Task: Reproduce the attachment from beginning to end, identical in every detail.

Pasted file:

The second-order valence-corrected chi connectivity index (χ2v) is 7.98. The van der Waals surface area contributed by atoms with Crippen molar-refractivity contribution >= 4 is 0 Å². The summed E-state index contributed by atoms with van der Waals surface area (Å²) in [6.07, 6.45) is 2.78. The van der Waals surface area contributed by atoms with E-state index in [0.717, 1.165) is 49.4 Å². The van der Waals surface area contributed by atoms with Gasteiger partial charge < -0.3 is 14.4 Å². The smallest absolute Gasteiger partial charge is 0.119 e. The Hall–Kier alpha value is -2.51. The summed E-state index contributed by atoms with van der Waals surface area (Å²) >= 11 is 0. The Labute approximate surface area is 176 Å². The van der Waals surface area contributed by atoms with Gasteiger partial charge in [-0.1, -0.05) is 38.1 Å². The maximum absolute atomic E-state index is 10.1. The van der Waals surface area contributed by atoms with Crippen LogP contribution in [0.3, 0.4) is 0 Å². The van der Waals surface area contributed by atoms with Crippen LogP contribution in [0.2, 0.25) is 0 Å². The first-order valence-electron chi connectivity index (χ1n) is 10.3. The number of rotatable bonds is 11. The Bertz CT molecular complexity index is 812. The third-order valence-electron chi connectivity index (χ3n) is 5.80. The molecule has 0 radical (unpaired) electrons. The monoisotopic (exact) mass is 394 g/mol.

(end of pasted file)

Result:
The second-order valence-corrected chi connectivity index (χ2v) is 7.98. The van der Waals surface area contributed by atoms with Crippen molar-refractivity contribution >= 4 is 0 Å². The summed E-state index contributed by atoms with van der Waals surface area (Å²) in [6.07, 6.45) is 2.78. The van der Waals surface area contributed by atoms with E-state index in [0.717, 1.165) is 49.4 Å². The van der Waals surface area contributed by atoms with Gasteiger partial charge < -0.3 is 14.4 Å². The smallest absolute Gasteiger partial charge is 0.119 e. The Hall–Kier alpha value is -2.51. The summed E-state index contributed by atoms with van der Waals surface area (Å²) >= 11 is 0. The Labute approximate surface area is 176 Å². The van der Waals surface area contributed by atoms with Gasteiger partial charge in [-0.1, -0.05) is 38.1 Å². The maximum absolute atomic E-state index is 10.1. The van der Waals surface area contributed by atoms with Crippen LogP contribution in [0.3, 0.4) is 0 Å². The van der Waals surface area contributed by atoms with Crippen LogP contribution in [0.2, 0.25) is 0 Å². The first-order valence-electron chi connectivity index (χ1n) is 10.3. The number of rotatable bonds is 11. The Bertz CT molecular complexity index is 812. The third-order valence-electron chi connectivity index (χ3n) is 5.80. The molecule has 0 radical (unpaired) electrons. The monoisotopic (exact) mass is 394 g/mol.